Byline: THE WASHINGTON TIMES
Unions are rejoicing at last week's referendum vote repealing restrictions on collective bargaining for public-sector employees in Ohio. Gov. John Kasich, a Republican, had backed the state law, S.B. 5, saying it was necessary to help balance a budget facing serious shortfalls. Voters rejected the legislation by an almost 2-1 margin.
Unions spent big money for this victory, which they think reflects a resurgence in their power. Democrats are also hoping the vote is a sign that the state might swing blue next year. This is all short-term thinking. Scrapping of this very modest reform is bad news for Ohio.
The Buckeye State's public pension funds are awash in red ink. According to a 2011 study by Dean Baker of the Center for Economic and Public Policy Research, the Ohio teachers' fund had an actuarial funding ratio of 60 percent, and the Ohio police and firefighters' fund was slightly better at 65 percent. Even the most solvent plan, for Ohio school employees, is at 82 percent with $4.5 million in unfunded obligations. If the stock market tanks, those grim numbers will look even worse. If public-sector employees continue enjoying gold-plated benefits, paying far less into the system than private-sector workers, taxpayers will suffer.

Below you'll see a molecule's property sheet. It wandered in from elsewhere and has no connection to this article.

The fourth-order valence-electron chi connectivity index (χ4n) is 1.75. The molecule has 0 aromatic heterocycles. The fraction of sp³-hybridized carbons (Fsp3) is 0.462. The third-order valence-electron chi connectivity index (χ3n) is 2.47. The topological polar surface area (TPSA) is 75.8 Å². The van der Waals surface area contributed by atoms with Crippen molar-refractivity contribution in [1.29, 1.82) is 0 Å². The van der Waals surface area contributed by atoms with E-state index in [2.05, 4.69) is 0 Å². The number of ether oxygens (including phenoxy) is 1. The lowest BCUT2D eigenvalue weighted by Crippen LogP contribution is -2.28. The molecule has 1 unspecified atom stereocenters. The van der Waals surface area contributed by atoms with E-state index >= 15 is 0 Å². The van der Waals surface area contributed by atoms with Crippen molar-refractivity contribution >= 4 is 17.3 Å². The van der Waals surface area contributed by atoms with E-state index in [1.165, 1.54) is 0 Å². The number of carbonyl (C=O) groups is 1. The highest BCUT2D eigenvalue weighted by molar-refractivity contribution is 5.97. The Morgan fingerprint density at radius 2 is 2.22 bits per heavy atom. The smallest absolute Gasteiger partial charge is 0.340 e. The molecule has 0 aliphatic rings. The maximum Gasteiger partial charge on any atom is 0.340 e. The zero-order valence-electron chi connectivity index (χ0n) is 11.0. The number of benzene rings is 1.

This is not just Ohio's problem. The same scenario is being played out in state after state. Virtually everywhere across the land, pension-plan balance sheets don't add up, a problem exacerbated by Wall …